Harvesting Corn with a 1976 Ford F-700
FTE‘s Tim Esterdahl puts a classic F-700 medium-duty truck to the ultimate test to see how it stacks up in comparison to today’s Ford trucks.
Anyone who has rented a large U-Haul truck lately knows that today’s medium-duty trucks drive surprisingly well and have plenty of power to haul thousands of pounds. But what is it like to roll back the clock and drive a 1976 Ford F-700? I got just that opportunity to drive the truck while helping a farmer bring in his corn crops. A day behind the wheel really showed how far trucks have improved.
The 42-year-old F-700 I drove was a medium-duty truck with a 361-cubic inch V-8 and four-on-the-floor transmission. It also had a 2-speed transfer case and a Harsh power-take-off system for a rear-dump bed. The odometer showed it had 50,000 miles on it, but those are farm miles, and the years of sitting outside showed. The interior was worn and the exterior’s blue paint wasn’t quite as bright as it was when it was new. However, these things didn’t really matter. This is a work truck, after all, and it isn’t heading to a car show anytime soon.
The F-700 is part of the sixth-generation of F-Series trucks that date back to 1948. This model was produced from 1972-1979, until the introduction of the seventh-generation in 1980. Today’s F-650 and F-750 were introduced in 2000 in collaboration with Navistar.
The 1976 model is a far cry from today’s medium-duty trucks in nearly every way. But these trucks were made to be workhorses, and that is exactly how they perform.
The 1976 model is a far cry from today’s modern medium-duty trucks in nearly every way; from the interior comfort, exterior styling, size and driving comfort. But these trucks were made to be workhorses, and that is exactly how they perform.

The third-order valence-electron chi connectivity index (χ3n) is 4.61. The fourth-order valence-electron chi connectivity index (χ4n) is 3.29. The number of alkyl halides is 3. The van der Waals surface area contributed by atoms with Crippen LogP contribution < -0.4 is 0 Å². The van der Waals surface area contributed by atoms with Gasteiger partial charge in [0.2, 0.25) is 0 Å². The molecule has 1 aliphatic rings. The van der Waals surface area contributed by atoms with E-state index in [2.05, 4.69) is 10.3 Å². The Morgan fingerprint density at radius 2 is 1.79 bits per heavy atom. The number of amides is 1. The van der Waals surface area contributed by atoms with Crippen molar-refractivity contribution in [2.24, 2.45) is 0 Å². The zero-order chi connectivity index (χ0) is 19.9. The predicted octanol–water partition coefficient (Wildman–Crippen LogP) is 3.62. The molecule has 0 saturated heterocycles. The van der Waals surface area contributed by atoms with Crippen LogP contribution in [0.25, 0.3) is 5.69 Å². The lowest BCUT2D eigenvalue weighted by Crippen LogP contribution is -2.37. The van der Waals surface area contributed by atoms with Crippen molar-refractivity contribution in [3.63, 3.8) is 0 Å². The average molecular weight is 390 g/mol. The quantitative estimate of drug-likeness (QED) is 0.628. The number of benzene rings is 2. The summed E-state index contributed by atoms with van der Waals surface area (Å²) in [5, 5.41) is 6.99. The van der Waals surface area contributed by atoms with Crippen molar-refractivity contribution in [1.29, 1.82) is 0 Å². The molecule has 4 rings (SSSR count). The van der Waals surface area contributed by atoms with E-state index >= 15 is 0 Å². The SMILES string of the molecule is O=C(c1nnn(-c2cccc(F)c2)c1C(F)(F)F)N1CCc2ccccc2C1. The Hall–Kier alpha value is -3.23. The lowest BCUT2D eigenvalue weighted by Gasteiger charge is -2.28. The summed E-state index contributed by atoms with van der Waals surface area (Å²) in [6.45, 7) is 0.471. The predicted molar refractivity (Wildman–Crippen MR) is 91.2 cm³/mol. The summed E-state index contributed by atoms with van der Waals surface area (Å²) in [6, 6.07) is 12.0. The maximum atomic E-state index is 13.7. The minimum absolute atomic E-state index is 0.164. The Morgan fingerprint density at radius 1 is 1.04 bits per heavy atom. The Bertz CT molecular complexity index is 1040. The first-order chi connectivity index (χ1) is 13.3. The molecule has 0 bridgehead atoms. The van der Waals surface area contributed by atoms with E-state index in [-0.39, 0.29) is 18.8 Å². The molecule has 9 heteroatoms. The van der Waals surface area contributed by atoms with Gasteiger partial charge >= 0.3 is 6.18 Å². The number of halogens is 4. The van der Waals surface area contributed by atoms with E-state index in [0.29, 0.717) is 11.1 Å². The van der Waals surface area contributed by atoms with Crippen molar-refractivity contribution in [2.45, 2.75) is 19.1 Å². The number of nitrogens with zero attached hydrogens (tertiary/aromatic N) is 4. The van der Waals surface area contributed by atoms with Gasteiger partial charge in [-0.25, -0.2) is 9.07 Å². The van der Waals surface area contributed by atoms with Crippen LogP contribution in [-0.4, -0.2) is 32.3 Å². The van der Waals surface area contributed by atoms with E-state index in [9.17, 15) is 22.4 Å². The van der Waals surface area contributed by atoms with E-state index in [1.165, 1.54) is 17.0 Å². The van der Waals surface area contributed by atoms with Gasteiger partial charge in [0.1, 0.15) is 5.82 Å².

I got lucky and had the best truck of the group, mine had power steering, power brakes, lights, and a heater. It was the most luxurious model and these simple amenities made driving and working a lot better compared to the two less-equipped trucks we were using. The fact I had working brakes was a matter of contention among the other drivers.
Trucks like this F-700 are only put to use for harvest time, which amounts to just a few weeks running each year. The rest of the time they sit waiting to be used for driving the few short miles from the field to the silo bin. This means there really is little incentive to work on them. They were ran the gamut in their condition, and yes, disrepair. For example, one utilized a bungee cord to hold down the air cleaner cover, while another had a vise grip to keep the power take-off line attached to the lever, and one had just a working park light and that was it for lighting. Compared to these, I was riding in style.
For family farms, like the one we were helping at, these trucks are perfect and they last, rust not being an issue out west. Their simplicity makes them easy to get running each fall. Just a few hours of work were needed to get them ready to work, such as swapping a battery off a farm tractor, spraying some starter fluid in the carburetor, and checking the fluids. Fill it up with gas and these trucks are rolling.